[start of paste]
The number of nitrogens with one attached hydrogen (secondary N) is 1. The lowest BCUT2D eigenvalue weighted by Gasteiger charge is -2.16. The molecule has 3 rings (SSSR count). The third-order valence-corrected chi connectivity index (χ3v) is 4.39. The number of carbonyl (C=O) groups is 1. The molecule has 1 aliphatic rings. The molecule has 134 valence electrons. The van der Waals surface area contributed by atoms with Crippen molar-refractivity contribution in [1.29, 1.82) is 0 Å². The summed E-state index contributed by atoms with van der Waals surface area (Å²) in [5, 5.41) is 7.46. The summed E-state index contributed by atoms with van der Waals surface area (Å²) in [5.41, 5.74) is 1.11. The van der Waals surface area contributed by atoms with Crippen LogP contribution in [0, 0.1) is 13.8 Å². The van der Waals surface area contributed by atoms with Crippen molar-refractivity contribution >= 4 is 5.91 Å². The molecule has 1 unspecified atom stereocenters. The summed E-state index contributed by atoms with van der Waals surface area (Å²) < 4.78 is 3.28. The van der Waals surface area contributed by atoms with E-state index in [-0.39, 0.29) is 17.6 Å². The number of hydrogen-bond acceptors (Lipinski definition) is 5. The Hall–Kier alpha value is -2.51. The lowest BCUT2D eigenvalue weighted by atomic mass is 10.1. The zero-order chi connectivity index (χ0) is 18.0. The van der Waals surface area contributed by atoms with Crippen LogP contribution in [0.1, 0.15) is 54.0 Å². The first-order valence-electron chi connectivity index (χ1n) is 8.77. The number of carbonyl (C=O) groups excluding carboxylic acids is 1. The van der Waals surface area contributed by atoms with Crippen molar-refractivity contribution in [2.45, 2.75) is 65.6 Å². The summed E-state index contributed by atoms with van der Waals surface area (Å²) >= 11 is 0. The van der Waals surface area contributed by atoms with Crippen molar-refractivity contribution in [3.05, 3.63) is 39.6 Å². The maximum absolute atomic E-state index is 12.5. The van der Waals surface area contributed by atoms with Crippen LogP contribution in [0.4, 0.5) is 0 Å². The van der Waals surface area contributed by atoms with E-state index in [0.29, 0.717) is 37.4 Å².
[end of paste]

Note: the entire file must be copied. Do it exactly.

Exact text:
The number of nitrogens with one attached hydrogen (secondary N) is 1. The lowest BCUT2D eigenvalue weighted by Gasteiger charge is -2.16. The molecule has 3 rings (SSSR count). The third-order valence-corrected chi connectivity index (χ3v) is 4.39. The number of carbonyl (C=O) groups is 1. The molecule has 1 aliphatic rings. The molecule has 134 valence electrons. The van der Waals surface area contributed by atoms with Crippen molar-refractivity contribution in [1.29, 1.82) is 0 Å². The summed E-state index contributed by atoms with van der Waals surface area (Å²) in [5, 5.41) is 7.46. The summed E-state index contributed by atoms with van der Waals surface area (Å²) in [5.41, 5.74) is 1.11. The van der Waals surface area contributed by atoms with Crippen LogP contribution in [0, 0.1) is 13.8 Å². The van der Waals surface area contributed by atoms with Crippen molar-refractivity contribution >= 4 is 5.91 Å². The molecule has 1 unspecified atom stereocenters. The summed E-state index contributed by atoms with van der Waals surface area (Å²) < 4.78 is 3.28. The van der Waals surface area contributed by atoms with E-state index in [-0.39, 0.29) is 17.6 Å². The number of hydrogen-bond acceptors (Lipinski definition) is 5. The Hall–Kier alpha value is -2.51. The lowest BCUT2D eigenvalue weighted by atomic mass is 10.1. The zero-order chi connectivity index (χ0) is 18.0. The van der Waals surface area contributed by atoms with Crippen LogP contribution in [0.1, 0.15) is 54.0 Å². The first-order valence-electron chi connectivity index (χ1n) is 8.77. The number of carbonyl (C=O) groups excluding carboxylic acids is 1. The van der Waals surface area contributed by atoms with Crippen molar-refractivity contribution in [2.45, 2.75) is 65.6 Å². The summed E-state index contributed by atoms with van der Waals surface area (Å²) >= 11 is 0. The van der Waals surface area contributed by atoms with Crippen molar-refractivity contribution in [3.05, 3.63) is 39.6 Å². The maximum absolute atomic E-state index is 12.5. The van der Waals surface area contributed by atoms with Crippen LogP contribution in [0.4, 0.5) is 0 Å². The van der Waals surface area contributed by atoms with E-state index in [0.29, 0.717) is 37.4 Å².